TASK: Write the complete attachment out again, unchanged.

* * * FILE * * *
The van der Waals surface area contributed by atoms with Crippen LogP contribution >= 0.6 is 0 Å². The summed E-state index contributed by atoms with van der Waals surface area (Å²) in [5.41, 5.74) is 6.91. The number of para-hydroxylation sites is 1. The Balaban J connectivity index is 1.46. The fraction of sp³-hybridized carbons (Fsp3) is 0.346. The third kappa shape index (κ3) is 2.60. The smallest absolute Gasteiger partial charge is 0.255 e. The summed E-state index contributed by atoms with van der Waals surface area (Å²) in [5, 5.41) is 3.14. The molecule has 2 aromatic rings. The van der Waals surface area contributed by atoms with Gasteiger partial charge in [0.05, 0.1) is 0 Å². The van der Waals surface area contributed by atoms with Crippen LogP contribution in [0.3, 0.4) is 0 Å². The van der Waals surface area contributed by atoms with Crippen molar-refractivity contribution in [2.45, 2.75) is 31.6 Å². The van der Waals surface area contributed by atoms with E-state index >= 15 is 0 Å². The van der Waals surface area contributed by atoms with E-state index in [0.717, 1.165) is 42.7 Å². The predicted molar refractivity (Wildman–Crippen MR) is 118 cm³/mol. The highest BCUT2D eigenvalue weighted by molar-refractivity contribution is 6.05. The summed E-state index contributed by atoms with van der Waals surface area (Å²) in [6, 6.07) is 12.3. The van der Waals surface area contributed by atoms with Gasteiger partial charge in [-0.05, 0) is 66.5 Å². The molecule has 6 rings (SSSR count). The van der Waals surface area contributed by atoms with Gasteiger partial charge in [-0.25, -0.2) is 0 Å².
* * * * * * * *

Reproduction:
The van der Waals surface area contributed by atoms with Crippen LogP contribution >= 0.6 is 0 Å². The summed E-state index contributed by atoms with van der Waals surface area (Å²) in [5.41, 5.74) is 6.91. The number of para-hydroxylation sites is 1. The Balaban J connectivity index is 1.46. The fraction of sp³-hybridized carbons (Fsp3) is 0.346. The third kappa shape index (κ3) is 2.60. The smallest absolute Gasteiger partial charge is 0.255 e. The summed E-state index contributed by atoms with van der Waals surface area (Å²) in [5, 5.41) is 3.14. The molecule has 2 aromatic rings. The van der Waals surface area contributed by atoms with Gasteiger partial charge in [0.05, 0.1) is 0 Å². The van der Waals surface area contributed by atoms with Crippen LogP contribution in [0.3, 0.4) is 0 Å². The van der Waals surface area contributed by atoms with Crippen molar-refractivity contribution in [2.45, 2.75) is 31.6 Å². The van der Waals surface area contributed by atoms with E-state index >= 15 is 0 Å². The van der Waals surface area contributed by atoms with E-state index in [0.717, 1.165) is 42.7 Å². The predicted molar refractivity (Wildman–Crippen MR) is 118 cm³/mol. The highest BCUT2D eigenvalue weighted by molar-refractivity contribution is 6.05. The summed E-state index contributed by atoms with van der Waals surface area (Å²) in [6, 6.07) is 12.3. The van der Waals surface area contributed by atoms with Gasteiger partial charge in [-0.05, 0) is 66.5 Å². The molecule has 6 rings (SSSR count). The van der Waals surface area contributed by atoms with Gasteiger partial charge in [-0.25, -0.2) is 0 Å².